This ‘Led Zeppelin’ article was written by Lucas Jones, a GIGsoup contributor
Coda in many ways marked the end of an era for Led Zeppelin. Released in 1982, two years after the death of drummer John Bonham, which brought the band to an abrupt end.
The original release of Coda was traditionally the black sheep of the Zeppelin discography, lacking the coherent narrative of earlier albums most notably III and Physical Graffiti. Made up exclusively of out-takes and originally lasting only thirty minutes, it transitioned awkwardly between their early blues roots with their more experimental phase during their latter years.
Adding fifteen songs to Coda, this remastered and expanded version feels more like a journey through the history of Led Zeppelin from blues band to the biggest rock band on the planet, than it did when first released over thirty years ago.
Included alongside a variety of unearthed alternate and rough mixes are two new songs, “Sugar Mama”, left off the debut album Led Zeppelin and the instrumental “St Tristain’s Sword” alongside a variety of unearthed alternate and rough mixes.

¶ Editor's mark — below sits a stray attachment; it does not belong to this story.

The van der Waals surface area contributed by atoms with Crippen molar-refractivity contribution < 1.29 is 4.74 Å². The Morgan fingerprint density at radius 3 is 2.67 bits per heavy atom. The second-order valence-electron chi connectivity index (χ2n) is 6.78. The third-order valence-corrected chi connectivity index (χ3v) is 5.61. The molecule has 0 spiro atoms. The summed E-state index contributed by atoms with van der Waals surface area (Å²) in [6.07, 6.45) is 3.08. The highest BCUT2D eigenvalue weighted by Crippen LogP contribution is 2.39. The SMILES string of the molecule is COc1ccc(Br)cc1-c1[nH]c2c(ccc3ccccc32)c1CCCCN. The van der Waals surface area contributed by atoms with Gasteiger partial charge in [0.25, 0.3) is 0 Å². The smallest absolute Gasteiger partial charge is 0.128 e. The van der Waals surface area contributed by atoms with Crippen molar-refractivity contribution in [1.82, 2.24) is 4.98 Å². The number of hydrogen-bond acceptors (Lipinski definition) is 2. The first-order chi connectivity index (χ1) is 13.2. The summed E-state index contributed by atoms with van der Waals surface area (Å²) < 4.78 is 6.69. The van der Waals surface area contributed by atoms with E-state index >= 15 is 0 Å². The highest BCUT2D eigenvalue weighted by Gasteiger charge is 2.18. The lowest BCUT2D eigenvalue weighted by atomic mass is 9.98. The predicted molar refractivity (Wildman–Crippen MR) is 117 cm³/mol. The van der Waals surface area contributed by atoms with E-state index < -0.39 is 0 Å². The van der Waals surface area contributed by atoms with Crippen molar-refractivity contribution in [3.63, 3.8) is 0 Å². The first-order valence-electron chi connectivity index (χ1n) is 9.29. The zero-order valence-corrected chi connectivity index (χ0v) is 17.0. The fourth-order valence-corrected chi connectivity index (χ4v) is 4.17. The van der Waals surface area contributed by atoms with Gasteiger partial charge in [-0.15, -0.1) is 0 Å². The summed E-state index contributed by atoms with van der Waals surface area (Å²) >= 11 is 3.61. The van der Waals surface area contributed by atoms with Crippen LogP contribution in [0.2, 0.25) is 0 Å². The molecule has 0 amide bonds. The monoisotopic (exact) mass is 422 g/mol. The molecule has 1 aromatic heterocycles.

Coda gives us a fresh insight into Zeppelin’s record making process. An early version of “When The Levee Breaks” is included for the first time; “If It Keeps On Raining” brings a more nuanced bluesy urgency to the classic song. Also included are out-takes from an experimental trip to India collaborating with members of the Bombay Orchestra, sitars and all, bringing an additional spin to fan favourites “Friends” and “Four Sticks”.
Whilst still lacking coherence, the 2015 version of Coda adds depth and is a crowning achievement to Jimmy Page’s project of remastering Zeppelin’s nine albums. While it isn’t a classic album, akin to their earlier records, it brings the satisfying end to Led Zeppelin that they truly deserve, rather than the afterthought it has been for thirty years.